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Nov 29
Dealing With Holiday Stress

The holidays are supposed to be the most wonderful time of the year. Unfortunately for many Alabamians, the holiday season often turns out to be the most stressful time of year.

Why is the holiday season such a disappointment for so many people? It's because people have such high expectations about how families should act and feel, says Dr. Ellen Abell, an Extension family and child development specialist with the Alabama Cooperative Extension System. These high expectations are reinforced by the large numbers of cards, movies and songs we're exposed to during the season.

People also have to make a lot of choices at Christmas time. Abell says. Although these choices are often what make the holidays fun, coming to terms with them can create more stress.

Then there's the issue of family. Sometimes holidays are the only chance during the year for many large families to gather under one roof. Bringing too many people into close quarters often invites trouble and creates more stress, Abell says.

How do you deal with this stress? Stress is a part of everyday life. There will always be pressures that can create stress. What makes these pressures stressful are not the events themselves but the way people deal with them, says Abell.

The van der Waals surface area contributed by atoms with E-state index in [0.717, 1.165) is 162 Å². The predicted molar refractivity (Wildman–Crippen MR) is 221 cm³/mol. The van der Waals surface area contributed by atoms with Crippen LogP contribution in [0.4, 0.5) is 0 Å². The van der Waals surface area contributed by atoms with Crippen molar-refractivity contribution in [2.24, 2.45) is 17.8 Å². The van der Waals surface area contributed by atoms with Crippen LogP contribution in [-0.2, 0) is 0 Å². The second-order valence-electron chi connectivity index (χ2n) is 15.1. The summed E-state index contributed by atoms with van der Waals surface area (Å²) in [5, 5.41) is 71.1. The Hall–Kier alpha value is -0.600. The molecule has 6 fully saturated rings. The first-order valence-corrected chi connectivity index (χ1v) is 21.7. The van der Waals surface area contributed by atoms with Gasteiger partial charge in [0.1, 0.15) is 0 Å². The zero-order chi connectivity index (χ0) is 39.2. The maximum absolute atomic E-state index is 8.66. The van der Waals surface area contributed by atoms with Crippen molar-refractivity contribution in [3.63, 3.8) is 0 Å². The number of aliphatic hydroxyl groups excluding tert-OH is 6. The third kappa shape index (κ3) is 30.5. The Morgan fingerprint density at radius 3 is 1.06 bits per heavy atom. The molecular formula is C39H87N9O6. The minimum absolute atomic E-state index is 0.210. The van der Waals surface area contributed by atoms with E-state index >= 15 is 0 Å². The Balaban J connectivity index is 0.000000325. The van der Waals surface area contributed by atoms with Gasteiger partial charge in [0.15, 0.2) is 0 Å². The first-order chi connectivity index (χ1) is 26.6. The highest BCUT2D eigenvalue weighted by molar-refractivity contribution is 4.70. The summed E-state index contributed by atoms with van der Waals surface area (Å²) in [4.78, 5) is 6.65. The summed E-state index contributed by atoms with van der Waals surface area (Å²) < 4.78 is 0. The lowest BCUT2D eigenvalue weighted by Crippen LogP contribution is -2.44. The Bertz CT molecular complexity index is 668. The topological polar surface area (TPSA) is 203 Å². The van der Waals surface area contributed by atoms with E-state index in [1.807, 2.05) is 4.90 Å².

When stress builds, we often argue with those we love or expect too much of ourselves, Abell adds. Sometimes, little problems are blown up into big crises. We lose sleep and energy, and we find ourselves not enjoying the holidays.

Abell adds we can minimize stress by first realizing that we are the cause of most our stress. Find out if you're holding unrealistic expectations about the holidays. Maybe you're stressed because someone close to you isn't acting the way you expected.

Get to the root of the problem. For example, you may be stressed because you've made too many commitments or because events are not turning out the way you expected.

How do you cope with stressful family relationships? Highlight the positive. If there's a relative you don't get along with, try focusing on a positive trait. For example, if this person likes cards, get him or her involved in a card game.

If you can't work things out with the relative, find a productive activity to occupy your time such as going for a walk.

Remember you often can't control the situation, but you can control the way you react to it.

Source: Dr. Ellen Abell (334) 844-4480, Extension Family and Child Development Specialist, Alabama Cooperative Extension System.

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